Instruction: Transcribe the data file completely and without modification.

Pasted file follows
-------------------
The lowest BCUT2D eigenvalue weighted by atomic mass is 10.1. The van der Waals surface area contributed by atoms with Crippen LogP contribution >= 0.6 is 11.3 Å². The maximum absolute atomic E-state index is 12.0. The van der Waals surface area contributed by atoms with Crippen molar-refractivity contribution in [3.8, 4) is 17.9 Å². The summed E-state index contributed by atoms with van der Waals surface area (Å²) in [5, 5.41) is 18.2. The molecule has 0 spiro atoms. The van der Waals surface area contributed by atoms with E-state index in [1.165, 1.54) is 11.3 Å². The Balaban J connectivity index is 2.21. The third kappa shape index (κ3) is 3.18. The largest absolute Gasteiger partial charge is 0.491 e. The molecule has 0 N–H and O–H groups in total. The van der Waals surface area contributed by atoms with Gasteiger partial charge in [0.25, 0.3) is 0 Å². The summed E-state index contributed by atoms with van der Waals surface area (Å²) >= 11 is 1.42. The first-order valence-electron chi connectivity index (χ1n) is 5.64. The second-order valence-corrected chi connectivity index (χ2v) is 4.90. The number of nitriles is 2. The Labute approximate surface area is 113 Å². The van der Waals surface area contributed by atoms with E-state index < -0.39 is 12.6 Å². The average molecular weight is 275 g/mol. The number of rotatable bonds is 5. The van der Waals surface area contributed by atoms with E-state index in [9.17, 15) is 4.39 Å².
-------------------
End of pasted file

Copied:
The lowest BCUT2D eigenvalue weighted by atomic mass is 10.1. The van der Waals surface area contributed by atoms with Crippen LogP contribution >= 0.6 is 11.3 Å². The maximum absolute atomic E-state index is 12.0. The van der Waals surface area contributed by atoms with Crippen molar-refractivity contribution in [3.8, 4) is 17.9 Å². The summed E-state index contributed by atoms with van der Waals surface area (Å²) in [5, 5.41) is 18.2. The molecule has 0 spiro atoms. The van der Waals surface area contributed by atoms with E-state index in [1.165, 1.54) is 11.3 Å². The Balaban J connectivity index is 2.21. The third kappa shape index (κ3) is 3.18. The largest absolute Gasteiger partial charge is 0.491 e. The molecule has 0 N–H and O–H groups in total. The van der Waals surface area contributed by atoms with Gasteiger partial charge in [0.25, 0.3) is 0 Å². The summed E-state index contributed by atoms with van der Waals surface area (Å²) >= 11 is 1.42. The first-order valence-electron chi connectivity index (χ1n) is 5.64. The second-order valence-corrected chi connectivity index (χ2v) is 4.90. The number of nitriles is 2. The Labute approximate surface area is 113 Å². The van der Waals surface area contributed by atoms with E-state index < -0.39 is 12.6 Å². The average molecular weight is 275 g/mol. The number of rotatable bonds is 5. The van der Waals surface area contributed by atoms with E-state index in [9.17, 15) is 4.39 Å².